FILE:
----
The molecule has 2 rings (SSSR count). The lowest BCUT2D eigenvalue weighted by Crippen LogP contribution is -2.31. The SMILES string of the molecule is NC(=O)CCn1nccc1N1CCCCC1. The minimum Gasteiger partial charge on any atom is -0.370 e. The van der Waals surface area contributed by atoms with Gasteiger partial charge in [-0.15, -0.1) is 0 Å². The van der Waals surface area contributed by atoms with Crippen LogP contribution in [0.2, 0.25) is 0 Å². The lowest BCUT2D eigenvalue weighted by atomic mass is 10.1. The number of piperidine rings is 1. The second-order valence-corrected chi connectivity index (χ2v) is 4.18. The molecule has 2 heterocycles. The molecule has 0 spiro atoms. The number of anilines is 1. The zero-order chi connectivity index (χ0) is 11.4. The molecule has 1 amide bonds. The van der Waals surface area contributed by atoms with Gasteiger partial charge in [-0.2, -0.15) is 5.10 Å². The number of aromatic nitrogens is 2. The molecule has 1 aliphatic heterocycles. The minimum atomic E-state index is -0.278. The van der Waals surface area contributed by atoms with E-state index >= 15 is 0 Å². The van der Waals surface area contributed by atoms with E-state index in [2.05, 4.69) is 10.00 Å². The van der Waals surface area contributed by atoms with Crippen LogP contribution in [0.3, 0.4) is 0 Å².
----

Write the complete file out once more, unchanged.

The molecule has 2 rings (SSSR count). The lowest BCUT2D eigenvalue weighted by Crippen LogP contribution is -2.31. The SMILES string of the molecule is NC(=O)CCn1nccc1N1CCCCC1. The minimum Gasteiger partial charge on any atom is -0.370 e. The van der Waals surface area contributed by atoms with Gasteiger partial charge in [-0.15, -0.1) is 0 Å². The van der Waals surface area contributed by atoms with Crippen LogP contribution in [0.2, 0.25) is 0 Å². The lowest BCUT2D eigenvalue weighted by atomic mass is 10.1. The number of piperidine rings is 1. The second-order valence-corrected chi connectivity index (χ2v) is 4.18. The molecule has 2 heterocycles. The molecule has 0 spiro atoms. The number of anilines is 1. The zero-order chi connectivity index (χ0) is 11.4. The molecule has 1 amide bonds. The van der Waals surface area contributed by atoms with Gasteiger partial charge in [-0.2, -0.15) is 5.10 Å². The number of aromatic nitrogens is 2. The molecule has 1 aliphatic heterocycles. The minimum atomic E-state index is -0.278. The van der Waals surface area contributed by atoms with E-state index >= 15 is 0 Å². The van der Waals surface area contributed by atoms with E-state index in [2.05, 4.69) is 10.00 Å². The van der Waals surface area contributed by atoms with Crippen LogP contribution in [0.3, 0.4) is 0 Å².